The literature abounds with new applications for saliva, too many to provide an exhaustive list, but some of the newer molecular tests to be validated to saliva include the InPlex Cystic Fibrosis Test from Hologic (Bedford MA), which simultaneously detects 23 mutations in the cystic fibrosis transmembrane receptor (CFTR) gene and the IVS8/5T/7T/9T markers, the Asuragen AmplideX FMR1 Gene test for Fragile X Syndrome in autism and the multiparameter Affymetrix GeneChip Scanner 3,000 Targeted Genotyping System, capable of detecting close to 3,000 SNPs. In this latter example, saliva was shown to be equivalent or better than blood for genotyping 2,918 SNPs from Human Ch12 (developed during the HapMap Project). Positive results for saliva were also observed with the Affymetrix Drug Metabolism Enzymes and Transporters (DMET) Microarray system. In this example, simultaneous genotyping of a large number of known markers (1,936 markers in 225 genes) was carried out. Earlier work validated the use of saliva on the Illumina Hap370 Microarray technology , as well as across two genotyping platforms (the Applied Biosystems Taqman™ and Illumina BeadChip™ genome-wide arrays , so it is hoped that over the course of the next few years, some of these and the many other research applications published translate into future clinically relevant tests.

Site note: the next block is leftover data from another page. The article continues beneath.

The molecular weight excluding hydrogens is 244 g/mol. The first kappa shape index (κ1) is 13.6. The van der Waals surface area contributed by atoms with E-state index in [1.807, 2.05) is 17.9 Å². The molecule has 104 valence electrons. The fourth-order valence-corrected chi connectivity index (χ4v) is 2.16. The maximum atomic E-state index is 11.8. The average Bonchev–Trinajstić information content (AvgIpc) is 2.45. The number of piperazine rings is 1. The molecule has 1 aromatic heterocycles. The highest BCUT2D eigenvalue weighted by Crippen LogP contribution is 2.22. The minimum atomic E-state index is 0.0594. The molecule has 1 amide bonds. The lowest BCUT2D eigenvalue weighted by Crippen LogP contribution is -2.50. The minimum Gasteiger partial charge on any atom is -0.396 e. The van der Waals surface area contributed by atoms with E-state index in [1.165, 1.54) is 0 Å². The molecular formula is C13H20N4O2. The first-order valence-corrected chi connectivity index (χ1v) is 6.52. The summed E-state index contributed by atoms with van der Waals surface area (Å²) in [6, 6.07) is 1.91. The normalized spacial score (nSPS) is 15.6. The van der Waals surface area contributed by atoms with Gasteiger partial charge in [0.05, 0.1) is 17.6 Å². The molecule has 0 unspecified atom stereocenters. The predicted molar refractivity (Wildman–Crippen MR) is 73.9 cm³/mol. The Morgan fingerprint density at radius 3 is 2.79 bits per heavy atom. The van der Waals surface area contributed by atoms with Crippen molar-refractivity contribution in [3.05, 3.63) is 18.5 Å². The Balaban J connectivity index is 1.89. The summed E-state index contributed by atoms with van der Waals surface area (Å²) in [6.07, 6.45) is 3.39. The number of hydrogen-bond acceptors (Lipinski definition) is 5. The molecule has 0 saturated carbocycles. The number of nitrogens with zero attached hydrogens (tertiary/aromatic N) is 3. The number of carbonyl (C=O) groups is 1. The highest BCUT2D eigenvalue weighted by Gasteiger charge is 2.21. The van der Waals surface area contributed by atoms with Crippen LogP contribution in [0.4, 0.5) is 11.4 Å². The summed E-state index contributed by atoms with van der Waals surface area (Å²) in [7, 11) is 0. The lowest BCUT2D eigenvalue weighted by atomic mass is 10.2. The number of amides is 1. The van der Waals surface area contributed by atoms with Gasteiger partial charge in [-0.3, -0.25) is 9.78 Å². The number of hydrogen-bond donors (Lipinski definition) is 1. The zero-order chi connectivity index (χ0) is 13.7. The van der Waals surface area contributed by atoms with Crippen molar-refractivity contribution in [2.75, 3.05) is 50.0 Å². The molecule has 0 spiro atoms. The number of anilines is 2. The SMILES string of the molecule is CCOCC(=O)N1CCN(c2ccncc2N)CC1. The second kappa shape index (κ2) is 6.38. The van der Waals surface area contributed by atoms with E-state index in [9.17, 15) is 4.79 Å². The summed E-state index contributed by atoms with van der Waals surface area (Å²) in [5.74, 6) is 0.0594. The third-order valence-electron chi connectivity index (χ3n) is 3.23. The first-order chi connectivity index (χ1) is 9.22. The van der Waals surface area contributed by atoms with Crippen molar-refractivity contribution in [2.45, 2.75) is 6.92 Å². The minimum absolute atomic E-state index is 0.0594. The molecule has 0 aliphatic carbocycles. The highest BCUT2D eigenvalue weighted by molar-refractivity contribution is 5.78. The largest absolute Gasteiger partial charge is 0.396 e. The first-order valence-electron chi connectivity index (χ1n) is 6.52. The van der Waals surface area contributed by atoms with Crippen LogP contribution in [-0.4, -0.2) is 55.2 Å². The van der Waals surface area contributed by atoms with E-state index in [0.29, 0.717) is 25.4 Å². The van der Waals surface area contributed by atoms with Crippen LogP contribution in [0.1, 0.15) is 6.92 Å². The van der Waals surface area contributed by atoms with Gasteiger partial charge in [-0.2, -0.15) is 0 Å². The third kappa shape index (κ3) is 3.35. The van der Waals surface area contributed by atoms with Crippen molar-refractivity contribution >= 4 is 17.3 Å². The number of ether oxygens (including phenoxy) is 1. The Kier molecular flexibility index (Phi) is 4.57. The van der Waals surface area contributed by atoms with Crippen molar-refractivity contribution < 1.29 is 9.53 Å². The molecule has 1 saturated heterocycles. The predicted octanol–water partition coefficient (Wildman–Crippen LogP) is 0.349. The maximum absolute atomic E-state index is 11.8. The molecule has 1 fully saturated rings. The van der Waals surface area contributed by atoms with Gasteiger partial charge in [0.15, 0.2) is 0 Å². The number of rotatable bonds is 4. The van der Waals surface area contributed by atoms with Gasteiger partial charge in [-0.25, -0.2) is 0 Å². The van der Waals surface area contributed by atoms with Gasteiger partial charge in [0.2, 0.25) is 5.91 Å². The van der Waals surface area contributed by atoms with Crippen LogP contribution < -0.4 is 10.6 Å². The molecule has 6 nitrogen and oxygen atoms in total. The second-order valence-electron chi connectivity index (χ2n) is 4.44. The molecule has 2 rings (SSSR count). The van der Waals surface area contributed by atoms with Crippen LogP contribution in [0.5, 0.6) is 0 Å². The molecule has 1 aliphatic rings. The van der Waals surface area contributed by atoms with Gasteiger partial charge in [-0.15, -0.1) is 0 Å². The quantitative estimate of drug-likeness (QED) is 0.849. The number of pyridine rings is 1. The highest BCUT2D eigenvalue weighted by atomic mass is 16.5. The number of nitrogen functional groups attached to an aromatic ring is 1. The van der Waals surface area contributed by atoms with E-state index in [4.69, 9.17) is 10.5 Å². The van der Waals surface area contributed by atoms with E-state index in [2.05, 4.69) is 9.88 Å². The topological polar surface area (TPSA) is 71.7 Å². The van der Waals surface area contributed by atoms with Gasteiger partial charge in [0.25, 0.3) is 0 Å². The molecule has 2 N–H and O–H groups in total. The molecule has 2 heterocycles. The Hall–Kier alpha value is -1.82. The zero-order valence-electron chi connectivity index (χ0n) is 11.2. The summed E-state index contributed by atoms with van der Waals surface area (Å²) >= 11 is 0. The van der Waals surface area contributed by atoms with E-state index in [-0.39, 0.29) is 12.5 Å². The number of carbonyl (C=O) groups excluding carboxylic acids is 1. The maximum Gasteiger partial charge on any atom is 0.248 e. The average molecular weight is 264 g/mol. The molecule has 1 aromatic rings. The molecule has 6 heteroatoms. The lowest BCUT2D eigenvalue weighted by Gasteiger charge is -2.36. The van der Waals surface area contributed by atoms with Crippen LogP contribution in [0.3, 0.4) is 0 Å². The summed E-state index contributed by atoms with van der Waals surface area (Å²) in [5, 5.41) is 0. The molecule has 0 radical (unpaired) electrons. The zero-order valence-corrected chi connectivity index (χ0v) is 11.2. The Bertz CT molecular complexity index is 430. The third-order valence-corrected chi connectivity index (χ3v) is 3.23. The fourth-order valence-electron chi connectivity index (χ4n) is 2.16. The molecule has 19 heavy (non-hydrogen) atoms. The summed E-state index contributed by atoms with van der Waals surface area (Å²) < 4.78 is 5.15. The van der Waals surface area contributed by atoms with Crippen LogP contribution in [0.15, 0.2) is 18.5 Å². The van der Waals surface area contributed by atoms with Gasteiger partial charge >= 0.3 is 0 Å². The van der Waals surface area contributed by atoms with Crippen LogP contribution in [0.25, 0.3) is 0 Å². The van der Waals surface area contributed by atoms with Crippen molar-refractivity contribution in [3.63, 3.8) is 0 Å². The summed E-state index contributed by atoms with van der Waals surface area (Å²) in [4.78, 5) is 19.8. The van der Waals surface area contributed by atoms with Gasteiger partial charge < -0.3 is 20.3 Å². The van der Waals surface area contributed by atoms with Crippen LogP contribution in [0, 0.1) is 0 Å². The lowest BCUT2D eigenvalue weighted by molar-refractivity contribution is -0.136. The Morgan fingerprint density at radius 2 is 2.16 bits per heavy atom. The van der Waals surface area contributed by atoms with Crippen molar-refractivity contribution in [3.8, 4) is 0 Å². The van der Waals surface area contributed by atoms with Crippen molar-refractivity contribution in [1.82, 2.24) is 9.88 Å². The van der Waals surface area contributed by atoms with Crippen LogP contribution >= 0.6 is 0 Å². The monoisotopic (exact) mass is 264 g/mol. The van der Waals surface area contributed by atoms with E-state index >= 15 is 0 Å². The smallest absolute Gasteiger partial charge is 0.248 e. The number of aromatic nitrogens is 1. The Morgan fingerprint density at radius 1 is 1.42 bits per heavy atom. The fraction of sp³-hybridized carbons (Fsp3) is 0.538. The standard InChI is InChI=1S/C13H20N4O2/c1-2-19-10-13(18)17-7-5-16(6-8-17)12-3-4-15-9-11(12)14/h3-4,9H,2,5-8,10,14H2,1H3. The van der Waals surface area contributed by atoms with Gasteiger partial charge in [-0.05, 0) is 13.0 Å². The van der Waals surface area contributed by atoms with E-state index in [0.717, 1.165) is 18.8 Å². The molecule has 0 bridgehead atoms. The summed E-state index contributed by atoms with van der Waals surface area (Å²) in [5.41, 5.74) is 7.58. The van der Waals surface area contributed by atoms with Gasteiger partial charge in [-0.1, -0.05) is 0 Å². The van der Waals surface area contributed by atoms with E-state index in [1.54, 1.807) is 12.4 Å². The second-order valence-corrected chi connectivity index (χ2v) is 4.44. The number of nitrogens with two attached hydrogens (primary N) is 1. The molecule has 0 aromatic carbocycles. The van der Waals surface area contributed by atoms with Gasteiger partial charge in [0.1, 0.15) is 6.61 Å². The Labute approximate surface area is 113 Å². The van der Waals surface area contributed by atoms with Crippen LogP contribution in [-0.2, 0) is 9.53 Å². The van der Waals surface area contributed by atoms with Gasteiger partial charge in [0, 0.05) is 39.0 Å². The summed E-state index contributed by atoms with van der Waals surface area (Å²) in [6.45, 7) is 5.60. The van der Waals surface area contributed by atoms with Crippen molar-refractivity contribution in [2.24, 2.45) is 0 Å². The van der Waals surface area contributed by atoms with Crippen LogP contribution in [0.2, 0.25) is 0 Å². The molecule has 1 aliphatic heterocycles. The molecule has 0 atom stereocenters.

The advent of point-of-care devices for nucleic acid testing (POCMDx) from companies such as TwistDx, Biohelix, Rheonix, Douglas Scientific, Alere, and others could also offer up new opportunities for oral testing in the future. Currently these devices are based upon blood sampling technologies and would clearly benefit from validated noninvasive protocols using saliva.
In summary, the future of saliva testing is extremely bright with a number of exciting and functional techniques offering up noninvasive and cost-effective solutions for diagnosis that will find value in disease diagnosis all over our planet. The number of companies involved in salivary diagnostics has risen sharply over the last 2–3 years, and the industry now looks favorably at opportunities to look at clinically relevant biomarkers in saliva samples. Later in 2014, the first annual North American Saliva Symposium is planned, and it is hoped that this landmark meeting will bring together the greatest minds in the saliva world to share ideas on research and clinical diagnosis. The NIH has embraced saliva as a biologically important specimen, and the FDA has already cleared tests through the 510(k) and PMA processes. The “ice has been broken,” and in the eyes of this author, the time of saliva as a mature body fluid has arrived!
NIH Public Health Service Document “Healthy People 2010”. Available at: www.healthy.gov/healthypeople/. Accessed 31 May 2014.
NIH Budget Proposal for the NIDCR 2006 Lawrence A Tabak DDS, PhD: Presentation to the House Sub-Committee March 9th 2005.
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American Dental Association Position Statement on Oral Fluid Diagnostics. Available at: www.ada.org/prof/resources/positions/statements/fluid_diagnostics.asp. Accessed 31 May 2014.
International Association of Dental Research [IADR]. www.iadr.com/i4a/search.cfm#.UqTeSfRDtrp. Accessed 31 May 2014.
FDI Policy Statement on Salivary Diagnostics, Adopted by the General Assembly, Istanbul, Aug 2013. Accessible at: www.fdiworlddental.org/media/31116/salivary_diagnostics-2013.pdf. Accessed 31 May 2014.